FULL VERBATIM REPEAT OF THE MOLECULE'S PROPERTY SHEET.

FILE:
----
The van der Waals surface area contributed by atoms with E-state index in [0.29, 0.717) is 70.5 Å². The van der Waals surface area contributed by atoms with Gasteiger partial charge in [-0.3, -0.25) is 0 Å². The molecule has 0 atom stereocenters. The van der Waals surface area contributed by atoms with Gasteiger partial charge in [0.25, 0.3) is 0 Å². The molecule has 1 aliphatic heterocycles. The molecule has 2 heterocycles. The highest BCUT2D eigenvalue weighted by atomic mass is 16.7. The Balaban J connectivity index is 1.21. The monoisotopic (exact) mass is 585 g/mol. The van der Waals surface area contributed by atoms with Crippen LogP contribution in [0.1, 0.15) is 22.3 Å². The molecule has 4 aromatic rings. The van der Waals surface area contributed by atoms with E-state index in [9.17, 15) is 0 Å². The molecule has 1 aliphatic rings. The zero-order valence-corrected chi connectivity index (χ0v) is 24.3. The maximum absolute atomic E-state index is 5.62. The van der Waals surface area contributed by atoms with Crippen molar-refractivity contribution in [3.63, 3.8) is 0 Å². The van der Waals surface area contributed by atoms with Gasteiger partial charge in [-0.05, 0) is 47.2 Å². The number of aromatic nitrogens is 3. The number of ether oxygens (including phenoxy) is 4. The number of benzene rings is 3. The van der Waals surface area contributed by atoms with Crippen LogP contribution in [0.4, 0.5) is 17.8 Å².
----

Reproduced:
The van der Waals surface area contributed by atoms with E-state index in [0.29, 0.717) is 70.5 Å². The van der Waals surface area contributed by atoms with Gasteiger partial charge in [-0.3, -0.25) is 0 Å². The molecule has 0 atom stereocenters. The van der Waals surface area contributed by atoms with Gasteiger partial charge in [0.25, 0.3) is 0 Å². The molecule has 1 aliphatic heterocycles. The molecule has 2 heterocycles. The highest BCUT2D eigenvalue weighted by atomic mass is 16.7. The Balaban J connectivity index is 1.21. The monoisotopic (exact) mass is 585 g/mol. The van der Waals surface area contributed by atoms with Crippen LogP contribution in [0.1, 0.15) is 22.3 Å². The molecule has 4 aromatic rings. The van der Waals surface area contributed by atoms with E-state index in [9.17, 15) is 0 Å². The molecule has 1 aliphatic rings. The zero-order valence-corrected chi connectivity index (χ0v) is 24.3. The maximum absolute atomic E-state index is 5.62. The van der Waals surface area contributed by atoms with Crippen molar-refractivity contribution in [3.63, 3.8) is 0 Å². The van der Waals surface area contributed by atoms with Gasteiger partial charge in [-0.05, 0) is 47.2 Å². The number of aromatic nitrogens is 3. The number of ether oxygens (including phenoxy) is 4. The number of benzene rings is 3. The van der Waals surface area contributed by atoms with Crippen LogP contribution in [0.4, 0.5) is 17.8 Å².